Greta Garbo and Mercedes de Acosta
Swedish-born Greta Garbo may have been one of Hollywood’s greatest ever stars, but she was notoriously reserved in her private life. She shied away from publicity and, while she was adored by millions, preferred to live on her own. Despite having been in several relationships with men, she remained unmarried and childless and her sexuality was and continues to be, the source of much speculation. Above all, her relationship with the writer Mercedes de Acosta, an out and proud lesbian, was almost certainly more than simply platonic.
The pair met in 1931, four years after the end of Garbo’s most famous romance, her relationship with actor and frequent co-star John Gilbert. Over the course of three decades, the two women enjoyed a romance that was volatile, to say the least. However, for every fight, there was a reconciliation. It’s possible one reason for such volatility was the colorful love life of Acosta. As well as Garbo, she counted numerous Hollywood leading ladies among her lovers and eventually became known more for her affairs of the heart than for her prose. Moreover, while Garbo and many other Hollywood stars of the time preferred to keep their private lives out of the newspapers, Acosta openly flaunted her sexuality.
Despite Acosta showing no sign of wanting to settle down, Garbo continued to be infatuated with her. In fact, she sent more than 180 cards, letters and telegrams to the writer over the years, many of them believed to be romantic or even raunchy in nature. However, while these items of correspondence have survived and are housed in a special archive, the families of both women have only made fewer than half of them available, further fueling speculation that Acosta was far more than a friend and occasional professional collaborator.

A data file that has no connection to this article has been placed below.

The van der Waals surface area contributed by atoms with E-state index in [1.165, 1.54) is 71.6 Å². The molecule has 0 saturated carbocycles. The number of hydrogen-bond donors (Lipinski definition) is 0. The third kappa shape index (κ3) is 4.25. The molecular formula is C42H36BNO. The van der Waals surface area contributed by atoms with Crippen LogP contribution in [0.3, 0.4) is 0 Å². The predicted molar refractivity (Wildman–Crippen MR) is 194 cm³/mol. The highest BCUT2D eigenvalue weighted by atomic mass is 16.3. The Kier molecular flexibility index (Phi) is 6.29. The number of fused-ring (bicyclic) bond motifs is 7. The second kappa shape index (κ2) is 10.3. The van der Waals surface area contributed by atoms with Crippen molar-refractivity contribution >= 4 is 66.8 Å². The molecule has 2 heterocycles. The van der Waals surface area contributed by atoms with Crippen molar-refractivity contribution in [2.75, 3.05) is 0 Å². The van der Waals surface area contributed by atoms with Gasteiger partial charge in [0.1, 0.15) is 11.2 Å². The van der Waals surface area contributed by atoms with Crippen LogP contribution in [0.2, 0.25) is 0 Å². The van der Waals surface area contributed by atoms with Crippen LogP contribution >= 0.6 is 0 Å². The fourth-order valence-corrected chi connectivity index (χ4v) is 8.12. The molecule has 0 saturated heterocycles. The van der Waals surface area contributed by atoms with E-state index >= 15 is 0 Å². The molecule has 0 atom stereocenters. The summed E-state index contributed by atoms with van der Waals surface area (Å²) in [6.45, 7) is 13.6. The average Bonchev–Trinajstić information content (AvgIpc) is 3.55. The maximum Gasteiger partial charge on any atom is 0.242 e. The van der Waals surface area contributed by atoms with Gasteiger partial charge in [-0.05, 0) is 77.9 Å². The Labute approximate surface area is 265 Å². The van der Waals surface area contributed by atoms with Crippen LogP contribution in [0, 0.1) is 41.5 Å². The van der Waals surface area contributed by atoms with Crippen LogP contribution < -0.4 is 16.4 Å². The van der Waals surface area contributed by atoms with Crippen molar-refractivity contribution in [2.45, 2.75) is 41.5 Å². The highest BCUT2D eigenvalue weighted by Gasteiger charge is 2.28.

Mercedes De Acosta died in 1968, having endured several years of ill health and financial struggles. Tragically, her later work was widely shunned by the literary world due largely to its alleged promotion of homosexuality. Garbo was to survive her former partner by 22 years, dying fabulously wealthy but alone. More than a decade after the screen icon’s death, relatives of the Swedish actress and theater director Mimi Pollark released correspondence she received from Garbo, letters which suggest that the two women also enjoyed a romantic relationship that lasted for several years. In one, Garbo lamented: “We cannot help our nature, as God has created it. But I have always thought you and I belonged together.”